OK, I think I get 'use byte' vs. 'use utf8' vs. neither.  But, there
are still locales.  To illustrate the issues, let me get concrete here
for a minute.  (Please, no construction jokes.)

Consider the apparently straightforward:
    @a = sort @b;

AFAIK, in the absence of pragmas, Perl 5.6 will compare the elements
of @b character-by-character, regardless of whether the characters in
question have one- or multi-byte representations.  This behavior
should be well-defined even if some elements of @b are Unicode and
some aren't.  (I'm glad that this is the default.)

Now, from the sublime to the ridiculous:

C locales define various characters characteristics.  But they are so
limited as to be very difficult to use.  More to the point, they are
defined in terms of the C type 'char', so there can be no support for
multi-byte character encodings unless your 'char' type is larger than
one byte.  Furthermore, C makes no provision for cross-locale
processing -- you can't meaningfully collate e.g. English and Hebrew.

Therefore, if C<sort> is told to use locales, must consider all
strings to contain characters from the current (run-time) locale.

Now, comes the key bit: It's entirely possible for characters, even
characters considered to be from the current locale, to be encoded in
a number of ways.  In other words: STRING ENCODING AND CHARACTER SET
ARE ORTHOGONAL.  So I propose that OPs' string encoding states and
character set states be orthogonal in a user-visible way.

(Granted, C locales are limited to one-byte characters, so anything
with ord() > 255 has no place in a locale-charset string.  But Topaz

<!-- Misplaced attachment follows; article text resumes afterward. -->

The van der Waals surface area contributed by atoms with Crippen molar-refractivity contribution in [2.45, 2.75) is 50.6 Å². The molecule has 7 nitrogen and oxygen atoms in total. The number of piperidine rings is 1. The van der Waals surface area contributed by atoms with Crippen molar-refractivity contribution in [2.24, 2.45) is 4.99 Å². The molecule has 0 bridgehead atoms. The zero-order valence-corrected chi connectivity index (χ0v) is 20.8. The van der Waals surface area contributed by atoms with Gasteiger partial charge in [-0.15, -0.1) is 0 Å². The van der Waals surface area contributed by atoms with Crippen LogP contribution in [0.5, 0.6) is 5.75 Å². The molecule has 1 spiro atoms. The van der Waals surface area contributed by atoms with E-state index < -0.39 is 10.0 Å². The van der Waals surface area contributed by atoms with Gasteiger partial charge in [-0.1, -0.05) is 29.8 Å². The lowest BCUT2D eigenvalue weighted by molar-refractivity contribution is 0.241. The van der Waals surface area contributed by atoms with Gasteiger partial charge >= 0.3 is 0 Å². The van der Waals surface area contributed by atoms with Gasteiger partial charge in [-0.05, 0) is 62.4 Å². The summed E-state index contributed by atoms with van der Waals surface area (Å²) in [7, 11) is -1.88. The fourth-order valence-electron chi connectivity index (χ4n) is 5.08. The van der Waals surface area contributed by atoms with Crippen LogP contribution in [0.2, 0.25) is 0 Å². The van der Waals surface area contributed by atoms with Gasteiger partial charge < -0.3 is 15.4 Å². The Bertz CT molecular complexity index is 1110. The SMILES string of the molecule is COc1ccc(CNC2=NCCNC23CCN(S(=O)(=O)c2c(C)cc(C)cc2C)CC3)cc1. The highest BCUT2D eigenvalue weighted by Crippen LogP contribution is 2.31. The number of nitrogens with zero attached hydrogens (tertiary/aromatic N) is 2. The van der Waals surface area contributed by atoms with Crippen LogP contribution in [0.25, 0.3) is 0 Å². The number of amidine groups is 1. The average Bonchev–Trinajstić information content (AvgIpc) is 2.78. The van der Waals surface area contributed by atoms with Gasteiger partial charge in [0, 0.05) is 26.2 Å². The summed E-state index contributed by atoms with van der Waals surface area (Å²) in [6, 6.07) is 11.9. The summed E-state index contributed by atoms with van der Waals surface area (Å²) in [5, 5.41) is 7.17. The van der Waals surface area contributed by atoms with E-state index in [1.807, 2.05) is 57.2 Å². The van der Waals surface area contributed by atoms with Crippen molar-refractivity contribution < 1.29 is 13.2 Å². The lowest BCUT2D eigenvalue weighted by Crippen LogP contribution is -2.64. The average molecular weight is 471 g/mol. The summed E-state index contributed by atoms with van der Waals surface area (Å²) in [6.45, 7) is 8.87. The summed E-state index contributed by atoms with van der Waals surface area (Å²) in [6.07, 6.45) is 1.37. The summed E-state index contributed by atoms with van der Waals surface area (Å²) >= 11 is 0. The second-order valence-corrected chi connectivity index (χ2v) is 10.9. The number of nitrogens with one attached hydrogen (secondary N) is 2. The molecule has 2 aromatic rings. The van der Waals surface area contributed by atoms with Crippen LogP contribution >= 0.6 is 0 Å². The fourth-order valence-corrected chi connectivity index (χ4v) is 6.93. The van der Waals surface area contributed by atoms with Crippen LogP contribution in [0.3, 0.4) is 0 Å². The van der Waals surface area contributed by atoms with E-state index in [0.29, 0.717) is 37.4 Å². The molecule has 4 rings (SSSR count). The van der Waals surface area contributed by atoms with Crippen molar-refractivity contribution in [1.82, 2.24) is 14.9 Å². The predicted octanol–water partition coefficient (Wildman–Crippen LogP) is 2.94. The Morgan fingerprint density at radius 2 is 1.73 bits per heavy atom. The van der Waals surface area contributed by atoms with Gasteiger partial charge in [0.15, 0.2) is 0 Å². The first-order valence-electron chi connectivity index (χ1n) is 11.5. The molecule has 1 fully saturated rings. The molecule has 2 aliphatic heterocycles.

uses C++, and C++ locales apply not only to 'char's, but also to
'wchar_t's -- wide characters.  AFAIK, there is no technical obstacle
to a C++ implementation's providing Unicode-compatible locales.
Besides, some intrepid user may want to use a non-Unicode character
set while obeying each string's current encoding.)

So: The _string_encoding_ state of each OP must be one of these:

  0. the default -- follow each string's current encoding
  1. "use byte"  -- all strings are one-byte
  2. "use utf8"  -- all strings are UTF-8 (*not* necessarily Unicode!)

And the _character_set_ state of each OP must one of these:

  0. the default  -- characters are Latin-1, UTF-8 is Unicode
  1. "use locale" -- characters are $ENV{LANG} (set at runtime)

If you just want to stop here, then please consider the above as a
proposed specification for the interaction of UTF-8 and locales.


Seeing the above list of pragmas triggers my generalization reflex.
So, how about this:

  0. C<no encoding>         == the default
  1. C<use encoding 'utf8'> == C<use utf8>
  2. C<use encoding 'byte'> == C<use byte>

Combined with this:

  0. C<no charset>           == the default
  1. C<use charset 'locale'> == C<use locale>

This interface would also provide a hook for any encodings we might
support in future:
  use encoding 'byte2big'; == force two-byte big-endian characters,
                                without forcing their charset
  use encoding 'byte4big'; == force four-byte big-endian characters
  use charset 'iso10646';  == force ISO 10646 (Unicode superset)

So, what do you think?
Chip Salzenberg          - a.k.a. -           <[EMAIL PROTECTED]>
        "He's Mr. Big of 'Big And Tall' fame."  // MST3K

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